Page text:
difficult conversations

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Difficult Conversations: No, it's not 'cool' to share a drink with your teen

In the last few years I have met a lot of people boasting that they shared a beer with their 16 or 18-year-old as a marker of the special birthday. Their logic is, "the kids will do it anyway." Also, since most of us enjoy an occasional glass or two, we assume that it is harmless if the child did too.

Difficult Conversations: Teenagers and the art of letting go

There will always be things you cannot control. Let it go. Take some time out for yourself. We sometimes need to be someone else, other than a mom on the edge of the nerves, ready to breakdown.

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Difficult Conversations: My son asked, 'What if I don't score well in exams? What will I tell others?'

Exam results 2019: We need to replace the question, 'What was the highest score in class?' with ' What is the change in your scores from last time? Better? Worse? What changed?' So the focus has to shift to the process rather than the result.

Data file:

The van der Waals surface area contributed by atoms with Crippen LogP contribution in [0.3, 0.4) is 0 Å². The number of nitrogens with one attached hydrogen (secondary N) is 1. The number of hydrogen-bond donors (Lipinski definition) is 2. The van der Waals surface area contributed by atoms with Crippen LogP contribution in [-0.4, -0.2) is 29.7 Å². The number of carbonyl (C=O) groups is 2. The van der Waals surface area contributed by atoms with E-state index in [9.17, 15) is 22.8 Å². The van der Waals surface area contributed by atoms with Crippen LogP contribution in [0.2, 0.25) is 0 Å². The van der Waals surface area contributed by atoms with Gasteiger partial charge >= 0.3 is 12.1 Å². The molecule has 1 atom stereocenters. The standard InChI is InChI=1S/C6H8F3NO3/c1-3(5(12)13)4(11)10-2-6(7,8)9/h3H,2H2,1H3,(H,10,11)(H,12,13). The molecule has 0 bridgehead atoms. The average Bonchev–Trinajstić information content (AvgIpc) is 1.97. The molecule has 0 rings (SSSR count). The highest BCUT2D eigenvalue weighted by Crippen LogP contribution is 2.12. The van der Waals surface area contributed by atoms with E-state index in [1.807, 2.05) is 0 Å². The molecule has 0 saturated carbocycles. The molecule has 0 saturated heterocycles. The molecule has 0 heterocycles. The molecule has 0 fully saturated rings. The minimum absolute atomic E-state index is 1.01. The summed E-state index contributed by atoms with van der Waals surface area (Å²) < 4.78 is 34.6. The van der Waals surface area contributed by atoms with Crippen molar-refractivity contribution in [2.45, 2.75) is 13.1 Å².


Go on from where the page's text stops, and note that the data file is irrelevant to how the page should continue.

A note to online mommy groups: Don't overshare, motherhood is not a contest

Think about it. When was the last time you took your child’s picture with his medal for simply your memories? How many seconds did you wait before posting it online?

Difficult Conversations: Give kids the gift of boredom in the summer holidays

We need to unplan a little, let go some more, and set them free. We need to remember the proverbial ‘our times’ – we aimlessly cycled around the block or played random games, the rules of which changed every day. Our children need that.

Difficult Conversations: Are we turning into snowplow parents?

We need to let go. We need to accept the fact that we are not super-parents and can probably not fix everything that is broken. A few cracks add to the character.

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Holi 2019: ‘We learnt to stay indoors, because boys never learnt about consent’

“When we let the children fling balloons on a man hurrying home or a woman walking down the street, we are telling them that it is acceptable to disrespect their personal space, and completely disregard their consent.”

Difficult Conversations: Ask yourself, are you truly inclusive?

With some parents worried over special needs children scoring better than their own in exams, because they were using scribes, it's time to question the true definition of success and inclusivity.

Difficult Conversations: Talking about terrorism with kids

So what do we do? How do we heal the little ones? Do we give in to fear? It is, after all, a very real threat. Thankfully, resilience carries us through, and according to leading psychologists, we can help children learn to be resilient.

Difficult Conversations: School gossip is not trivial, but a form of bullying

School gossip is not trivial. It is very much a form of bullying since it is a tool used to intimidate, hurt or isolate an individual. So how do we help our child in coping with gossip?

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